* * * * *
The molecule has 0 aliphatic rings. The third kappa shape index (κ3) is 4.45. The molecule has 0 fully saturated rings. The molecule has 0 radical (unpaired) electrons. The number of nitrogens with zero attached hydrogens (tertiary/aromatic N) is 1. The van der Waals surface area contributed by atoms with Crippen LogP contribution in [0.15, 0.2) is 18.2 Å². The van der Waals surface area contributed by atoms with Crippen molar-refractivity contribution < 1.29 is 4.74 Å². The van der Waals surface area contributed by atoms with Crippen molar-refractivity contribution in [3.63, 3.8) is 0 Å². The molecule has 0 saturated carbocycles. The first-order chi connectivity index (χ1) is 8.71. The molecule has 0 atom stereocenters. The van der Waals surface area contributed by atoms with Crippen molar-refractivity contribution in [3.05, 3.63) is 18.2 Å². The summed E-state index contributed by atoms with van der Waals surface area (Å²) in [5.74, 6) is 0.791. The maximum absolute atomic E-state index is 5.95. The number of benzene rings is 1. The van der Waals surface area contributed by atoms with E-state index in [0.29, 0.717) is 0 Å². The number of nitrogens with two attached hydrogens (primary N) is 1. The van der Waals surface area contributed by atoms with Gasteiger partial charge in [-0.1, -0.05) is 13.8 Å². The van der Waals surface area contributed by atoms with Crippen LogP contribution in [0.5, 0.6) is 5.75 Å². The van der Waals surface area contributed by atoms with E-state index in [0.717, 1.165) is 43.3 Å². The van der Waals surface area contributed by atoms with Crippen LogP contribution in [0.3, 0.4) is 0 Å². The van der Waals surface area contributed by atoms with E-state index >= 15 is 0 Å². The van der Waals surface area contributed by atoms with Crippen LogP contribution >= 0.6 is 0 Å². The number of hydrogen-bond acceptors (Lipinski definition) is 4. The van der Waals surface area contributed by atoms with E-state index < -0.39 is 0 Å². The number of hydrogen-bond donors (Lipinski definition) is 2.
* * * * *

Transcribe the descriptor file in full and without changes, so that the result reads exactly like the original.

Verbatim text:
The molecule has 0 aliphatic rings. The third kappa shape index (κ3) is 4.45. The molecule has 0 fully saturated rings. The molecule has 0 radical (unpaired) electrons. The number of nitrogens with zero attached hydrogens (tertiary/aromatic N) is 1. The van der Waals surface area contributed by atoms with Crippen LogP contribution in [0.15, 0.2) is 18.2 Å². The van der Waals surface area contributed by atoms with Crippen molar-refractivity contribution < 1.29 is 4.74 Å². The van der Waals surface area contributed by atoms with Crippen molar-refractivity contribution in [3.63, 3.8) is 0 Å². The molecule has 0 saturated carbocycles. The first-order chi connectivity index (χ1) is 8.71. The molecule has 0 atom stereocenters. The van der Waals surface area contributed by atoms with Crippen molar-refractivity contribution in [3.05, 3.63) is 18.2 Å². The summed E-state index contributed by atoms with van der Waals surface area (Å²) in [5.74, 6) is 0.791. The maximum absolute atomic E-state index is 5.95. The number of benzene rings is 1. The van der Waals surface area contributed by atoms with E-state index in [0.29, 0.717) is 0 Å². The number of nitrogens with two attached hydrogens (primary N) is 1. The van der Waals surface area contributed by atoms with Gasteiger partial charge in [-0.1, -0.05) is 13.8 Å². The van der Waals surface area contributed by atoms with Crippen LogP contribution in [0.5, 0.6) is 5.75 Å². The van der Waals surface area contributed by atoms with E-state index in [0.717, 1.165) is 43.3 Å². The van der Waals surface area contributed by atoms with Crippen LogP contribution in [0.3, 0.4) is 0 Å². The van der Waals surface area contributed by atoms with E-state index >= 15 is 0 Å². The van der Waals surface area contributed by atoms with Crippen LogP contribution >= 0.6 is 0 Å². The number of hydrogen-bond acceptors (Lipinski definition) is 4. The van der Waals surface area contributed by atoms with E-state index < -0.39 is 0 Å². The number of hydrogen-bond donors (Lipinski definition) is 2.